Ford strikes to make electrical car battery cells

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Dane Hardware (right), Ford design and release engineer, and Mary Fredrick, Ford battery validation engineer, measure the voltage of a battery using a digital multimeter at Ford’s Battery Benchmarking and Test Laboratory in Allen Park, Michigan.

Ford

DETROIT — Ford Motor plans to invest $185 million into a new battery lab as a step toward manufacturing its own battery cells for electric vehicles, the company announced Tuesday.

The funds will go toward constructing Ford Ion Park, a “pilot facility” for production that’s expected to open by the end of next year outside Detroit. The planned 200,000-square-foot lab is designed to accelerate development of the technologies as the company plans to “eventually manufacture” new battery cells and batteries, according to Hau Thai-Tang, Ford’s chief product platform and operations officer.

Ford declined to discuss a timeline for producing battery cells internally. The company currently purchases cells from suppliers such as South Korea-based SK Innovation.

Ford’s new facility will not be a full battery cell production facility like Tesla has or like General Motors has announced as part of $4.6 billion investments in two U.S. battery cell production plants with LG Energy Solution.

Thai-Tang said Ford believes it still makes sense to purchase the cells from suppliers until EVs become more mainstream. EVs represented only about 2% of U.S. vehicle registrations last year, according to IHS Markit.

“We want to give Ford the flexibility and optionality to eventually vertically integrate, and that was one of the drivers behind the creation of this battery center of excellence in Ford Ion Park,” Thai-Tang told reporters during a media briefing Tuesday. “It’s really for us to develop that expertise and competency in house, and give us that flexibility in the future.”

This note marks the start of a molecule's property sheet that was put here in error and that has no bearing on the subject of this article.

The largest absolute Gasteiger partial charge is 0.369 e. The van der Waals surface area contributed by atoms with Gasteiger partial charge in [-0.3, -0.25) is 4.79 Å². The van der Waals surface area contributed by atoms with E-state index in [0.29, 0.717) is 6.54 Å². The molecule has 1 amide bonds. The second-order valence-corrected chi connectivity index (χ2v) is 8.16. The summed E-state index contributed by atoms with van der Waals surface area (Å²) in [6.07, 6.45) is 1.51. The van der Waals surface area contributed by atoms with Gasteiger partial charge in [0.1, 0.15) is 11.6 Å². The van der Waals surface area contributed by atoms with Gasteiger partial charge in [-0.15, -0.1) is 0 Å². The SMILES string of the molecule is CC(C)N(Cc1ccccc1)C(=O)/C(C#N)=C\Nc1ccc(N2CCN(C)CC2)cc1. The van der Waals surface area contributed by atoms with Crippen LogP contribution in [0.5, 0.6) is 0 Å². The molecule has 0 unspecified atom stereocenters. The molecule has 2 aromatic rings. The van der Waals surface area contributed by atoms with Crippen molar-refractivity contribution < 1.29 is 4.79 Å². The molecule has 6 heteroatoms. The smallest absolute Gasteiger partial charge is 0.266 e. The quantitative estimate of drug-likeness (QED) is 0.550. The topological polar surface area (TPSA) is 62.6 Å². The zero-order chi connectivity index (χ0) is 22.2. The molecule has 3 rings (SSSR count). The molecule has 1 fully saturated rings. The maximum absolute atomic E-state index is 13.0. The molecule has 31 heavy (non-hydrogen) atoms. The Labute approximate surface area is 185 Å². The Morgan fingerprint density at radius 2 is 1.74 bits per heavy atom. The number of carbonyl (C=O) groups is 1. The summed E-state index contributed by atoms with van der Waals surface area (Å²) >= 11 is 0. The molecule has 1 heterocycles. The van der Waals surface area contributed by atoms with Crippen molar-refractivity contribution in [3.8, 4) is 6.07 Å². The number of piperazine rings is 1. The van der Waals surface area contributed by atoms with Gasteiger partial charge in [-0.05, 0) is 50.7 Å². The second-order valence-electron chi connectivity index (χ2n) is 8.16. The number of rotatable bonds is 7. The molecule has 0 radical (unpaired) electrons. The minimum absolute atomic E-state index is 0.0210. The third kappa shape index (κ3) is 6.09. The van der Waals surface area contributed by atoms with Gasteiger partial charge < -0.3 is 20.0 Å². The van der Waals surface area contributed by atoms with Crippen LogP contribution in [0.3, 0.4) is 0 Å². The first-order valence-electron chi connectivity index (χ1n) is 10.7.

Thai-Tang said Ford will focus on “advancing” the next-generation of lithium-ion batteries that are used today. The company is also looking into solid-state lithium metal batteries considered safer and better than the cells on the market now. He said Ford plans to do so through internal work as well as collaborations.

Ford is hiring 150 people for Ion Park and has already brought on some employees.

The investment and hiring comes after Ford put $100 million into a new battery benchmarking and test lab. The company said it opened the facility last year in Allen Park, Michigan, a suburb of Detroit. The two investments add to Ford’s plans to put $22 billion into vehicle electrification from 2016 through 2025.

Ford’s first new EV, the Mustang Mach-E, launched in the U.S. at the end of last year. The company expects to follow it with an all-electric Ford Transit van later this year and an EV version of the Ford F-150 pickup by mid-2022.

Ford’s plan to manufacture battery cells comes six months after new Ford CEO Jim Farley said the automaker was “absolutely” interested in producing its own batteries. Farley changed the course set by his predecessor, Jim Hackett, who had said the automaker saw “no advantage” in doing so. Farley succeeded Hackett on Oct. 1.

Ford’s announcement comes a day before the company is scheduled to report its first-quarter earnings.

Shares of Ford are up by more than 80% since Farley became CEO, including 40% in 2021. The company’s market cap is more than $48 billion.

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